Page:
The problem and issues faced by Pakistan right now need someone experienced at the helms of power to steer the ship in the right direction. Khan’s candidates don’t show much promise in this regard. I am all for young and new faces but not at the expense of my country. PTI has delivered a lot less than it promised in Khyber Pakhtun Khawa (KPK).  The province only managed to produce 74mw power in 5 years even thought Khan vowed that the province will give electricity to other provinces. He also promised to convert the Governor house into a library and that his government will observe austerity. But in the five years only the spending on tea was reported at about four crore rupees per year. Then all the travel with protocol. In short, his party failed to live up to the promises and now again in josh-e-khitabat he is making tall claims and promises which are impossible to deliver even on the paper. The Pakistanis need to know that winning the World Cup is one thing and running the country is another. He might possess one of the best cricketing brains, but there is nothing beyond that. If there was any such thing thing he would have created a team of trusted people. Pakistan is a country and not a sports team which can be entrusted in the hands of a person and a party who itself is playing a party and clearly lacks the capability to run the country. Speaking on the dice is very easy, even I can say so many things, but to execute them whilst in power is a tough ask and Khan really is not aware of it. People can say whatever they want against PMLN but the fact remains that this party has at least delivered compared to the other parties. So, my dear Pakistanis when you vote on the 25th please give preference to facts over emotions. Also bear in mind that without civil supremacy, no one would be able to deliver. The interference in the civil matters must stop for the sake of the country.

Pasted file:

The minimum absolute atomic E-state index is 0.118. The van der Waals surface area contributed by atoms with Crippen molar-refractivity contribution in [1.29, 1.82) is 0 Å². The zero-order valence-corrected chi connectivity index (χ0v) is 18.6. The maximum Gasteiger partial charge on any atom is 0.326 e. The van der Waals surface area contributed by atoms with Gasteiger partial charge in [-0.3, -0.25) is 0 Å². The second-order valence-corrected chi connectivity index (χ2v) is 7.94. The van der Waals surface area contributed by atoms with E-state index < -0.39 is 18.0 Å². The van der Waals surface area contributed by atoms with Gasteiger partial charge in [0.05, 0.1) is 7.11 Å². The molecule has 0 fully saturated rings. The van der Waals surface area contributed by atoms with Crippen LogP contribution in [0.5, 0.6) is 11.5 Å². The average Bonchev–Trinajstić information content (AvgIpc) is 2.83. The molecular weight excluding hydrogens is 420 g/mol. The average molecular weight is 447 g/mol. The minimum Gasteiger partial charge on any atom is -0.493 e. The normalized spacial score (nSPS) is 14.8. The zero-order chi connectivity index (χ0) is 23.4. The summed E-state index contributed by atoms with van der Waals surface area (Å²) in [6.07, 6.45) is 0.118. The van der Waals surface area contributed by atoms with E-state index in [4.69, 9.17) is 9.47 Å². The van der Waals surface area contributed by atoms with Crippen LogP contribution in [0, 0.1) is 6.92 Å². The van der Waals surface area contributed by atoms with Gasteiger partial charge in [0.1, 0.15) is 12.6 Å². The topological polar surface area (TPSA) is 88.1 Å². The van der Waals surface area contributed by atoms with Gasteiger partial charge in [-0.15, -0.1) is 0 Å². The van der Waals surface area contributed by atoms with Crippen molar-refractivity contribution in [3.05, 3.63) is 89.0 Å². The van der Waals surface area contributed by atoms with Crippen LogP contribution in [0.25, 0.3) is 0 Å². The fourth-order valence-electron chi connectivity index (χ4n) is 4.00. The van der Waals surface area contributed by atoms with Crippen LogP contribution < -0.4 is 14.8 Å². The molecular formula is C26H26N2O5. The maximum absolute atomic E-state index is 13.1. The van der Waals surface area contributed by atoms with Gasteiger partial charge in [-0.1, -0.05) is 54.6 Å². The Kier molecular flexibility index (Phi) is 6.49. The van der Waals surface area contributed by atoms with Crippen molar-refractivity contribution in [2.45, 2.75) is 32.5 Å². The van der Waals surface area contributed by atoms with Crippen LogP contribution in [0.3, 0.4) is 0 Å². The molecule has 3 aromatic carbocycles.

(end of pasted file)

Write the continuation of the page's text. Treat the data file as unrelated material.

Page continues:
The Station of Love

Mustaqeem Hussain entered the newly built café in Lahore and was captivated by the aromatic, energizing and pungent smell of coffee beans. The fingers in his two hands were enough to count the people sitting in the made in wood café.  He stood there inhaling, and relaxing before finding his way towards Salman Mansoor, sitting in the gloomy corner of the café.

“How are you?” he said and waited for Salman’s response as he sat down on the wooden chair. “Salman, —how are you?” he asked again.

Salman looked away from the windows and asked with furrowed brows, “What happened?” Continue reading

Pakistan: Blasphemy and the Blasphemers

To say that the Pakistan’s Blasphemy Laws are talk of the town would be an understatement of sort. The laws currently are the world phenomenon courtesy the verdict in Aasia Bibi’s case in November 2010 and now Rimsha, 11-year-old Christian girl with Down Syndrome was arrested by police in Islamabad on a charge of blasphemy for allegedly burning pages of the Quran. There has been hue and cry from all around the world; from Pop Benedict XVI to the people in United Kingdom, United States of America and elsewhere in the world. The foreign people and the media are being helped by our local media as well as the so called human right activist (read opportunists) and some politicians as well, all of them calling for the annulment/amendments in the law. There major cause of concern is the section 295-B and 295-C of the Pakistan Penal Code popularly known as Blasphemy Laws.

Continue reading

The Familiar Spirit

Ahmad, the chef, sees his face in the mirror. He names it reflection. When he walks away from the mirror, his reflection disappears. The mirror is blank now. After a few minutes, Ahmad comes back and sees his reflection. Continue reading

Experience So Far: The Reading Week

If finding the way of imparting education in United Kingdom was a 180 degree shift, getting a reading week was a surprise. The sixth week of the course was the Enrichment Week commonly known as reading week. As per the course module this week was given to catch on any missed reading. And it was expected from us to be on top of our game for the rest of the semester. But ever since the reading week begun for some strange reason I stopped reading the little bit I was doing. The only work I have done during the week is rewriting some of my old stuff according to the feedback received.

Continue reading

Experience So Far: The Voice behind the writer

I used to mumble before putting my thoughts on paper. This really helped me in showing the exact emotions required for the particular part. There were also times when I corrected something in a much similar manner. In all those times I never realized and was not even bothered to know what it was. Only a few days ago I realized that it was the sound of the writer’s voice courtesy of my Creative Writing course. The discussion made me look in to voice with a whole new perspective. Never knew voice has so much importance in writing and that you can sense the expression in a novel through voice.

Continue reading